Few things divide pond owners like the question of pond snails. Some owners view them as a pest or eyesore, while others view them as part of the natural ecosystem they have created.
Our own opinion is a little of both. They tend to do no real harm but aren’t the best to look at.
While we would suggest leaving them be unless they are present in significant numbers, we appreciate not everyone will share that view.
That’s why we put this post together. To help all of you out there who don’t want snails in your pond.
Where do pond snails come from?
Pond snails will usually hitch a ride to your pond. They can hide within aquatic plants, their eggs can be transferred by birds, cats, or dogs or they can walk (slither?) from one water source to another if it’s close by.
So, even if you don’t introduce pond snails yourself, they can often find their own way into your pond.
Do pond snails damage a pond?
Pond snails can damage pond life depending on what’s already there.
Their diet consists mainly of dead vegetation, dead fish, and algae. However, if none of these are present in sufficient quantities, pond snails will snack on your pond lily leaves and other pond plants.
While not terminal for the plant, it can impact the look of your pond.
Snail waste also contributes to the nitrate levels in your water which could upset the fine balance you have spent so long reaching.
Do pond snails have natural predators?
Pond snails do have natural predators and some of them are fish. You have to be careful introducing snail-eating fish as they can have a knock on effect on your pond.
Some fish, like Clown Loach eat snails but are tropical and can be difficult to keep.
Other fish that eat snails include Gourami, Betta fish, Cory catfish, mosquito fish, yellow perch, goldfish and green spotted puffer.
As you’ll likely know, many of these are tropical fish rather than pond fish, so won’t do you much good.
Other predators include frogs, toads, assassin snails, and birds. Some of these may naturally be present or visit your pond.
So how do you get rid of pond snails?
Unfortunately, the easiest and most effective way to get rid of pond snails is to collect them by hand.
This will only get rid of adult snails and won’t have an effect on eggs though.
The most effective way to harvest pond snails is to lay a couple of lettuce leaves on the surface of the pond. Leave the leaves there for a couple of hours and when you get back, they will probably have pond snails on them.
Remove the leaves and you remove (hopefully) a number of pond snails.
Otherwise, hunting and picking them is the next best thing.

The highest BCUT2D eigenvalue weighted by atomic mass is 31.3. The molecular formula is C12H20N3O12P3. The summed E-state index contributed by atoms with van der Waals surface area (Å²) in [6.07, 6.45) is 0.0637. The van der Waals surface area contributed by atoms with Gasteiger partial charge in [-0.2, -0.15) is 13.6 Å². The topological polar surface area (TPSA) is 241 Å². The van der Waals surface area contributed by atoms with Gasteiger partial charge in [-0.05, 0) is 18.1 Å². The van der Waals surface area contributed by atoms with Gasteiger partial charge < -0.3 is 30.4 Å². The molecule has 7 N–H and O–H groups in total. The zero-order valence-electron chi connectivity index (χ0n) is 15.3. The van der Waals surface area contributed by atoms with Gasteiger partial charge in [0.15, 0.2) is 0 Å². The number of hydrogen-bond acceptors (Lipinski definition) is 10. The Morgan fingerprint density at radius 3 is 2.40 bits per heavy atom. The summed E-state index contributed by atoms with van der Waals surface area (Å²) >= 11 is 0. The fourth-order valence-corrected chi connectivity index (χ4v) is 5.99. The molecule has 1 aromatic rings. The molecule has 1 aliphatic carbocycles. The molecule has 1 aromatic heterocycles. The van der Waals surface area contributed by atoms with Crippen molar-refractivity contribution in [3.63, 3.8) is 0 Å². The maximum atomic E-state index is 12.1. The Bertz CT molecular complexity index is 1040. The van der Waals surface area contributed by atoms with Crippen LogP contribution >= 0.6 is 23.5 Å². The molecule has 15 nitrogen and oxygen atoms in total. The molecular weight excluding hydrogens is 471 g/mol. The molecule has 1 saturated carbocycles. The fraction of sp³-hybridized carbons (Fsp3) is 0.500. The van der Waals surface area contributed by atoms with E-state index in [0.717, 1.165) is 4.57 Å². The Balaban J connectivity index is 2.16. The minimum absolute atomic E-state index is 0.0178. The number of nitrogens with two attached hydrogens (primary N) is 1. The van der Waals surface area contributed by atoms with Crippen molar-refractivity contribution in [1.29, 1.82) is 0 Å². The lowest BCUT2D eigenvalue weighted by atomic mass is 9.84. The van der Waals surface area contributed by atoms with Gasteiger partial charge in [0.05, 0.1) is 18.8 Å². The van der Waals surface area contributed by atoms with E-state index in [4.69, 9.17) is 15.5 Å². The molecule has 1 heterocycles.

Chemical pond snail treatments
There are a number of chemical pond snail treatments available but we would suggest only using them as a last resort.
You know full well how delicate the balance is within a pond. Introducing a chemical into that balance could have far-reaching effects.
Some pond snail treatments include copper sulphate. It is very effective at ridding your pond of snails but can also impact fish and plant growth.
It should be used sparingly, if at all.
Other ways to rid your pond of snails?
There are a couple of other ways to rid your pond of snails but they are all manual.
Use a pond filter and clarifier – Pond filters can suck up snail eggs and trap them so they can’t escape. As we recommend using a filter and clarifier anyway, this is the least-effort option.
Clean your pond regularly – Regular checking and cleaning of your pond is also useful. Check for snails on the side or bottom of the pond and remove them once spotted.
Use a water vacuum – Using a water vacuum to clear out the bottom of your pond is also useful. It can remove dead vegetation, which is a prime food source, while also sucking up snails and their eggs.
Drain and clean your pond annually – It’s a messy job but someone has to do it. Remove the fish and drain the pond completely. Remove debris and snails and give the liner a thorough clean to remove as many snails and eggs as possible. Make sure to thoroughly clean all rocks and plants to remove eggs and snails before replacing them in the pond.
Ponds and pond snails
As you can see, pond snails can be both beneficial and also a pest depending on your point of view.
Either way, getting rid of them can be problematic. Their natural predators aren’t always pond fish and encouraging birds and frogs into your pond bring their own challenges.
You can use a filter and clarifier to help remove them but it won’t be 100% successful.
Therefore, we recommend a combined approach. Use a pond filter and clarifier as that has other benefits.
Perform regular manual checks for pond snails and periodically vacuum or clean your pond and pond water if their numbers keep growing.
Those are the only effective ways we know of to get rid of pond snails without using chemicals.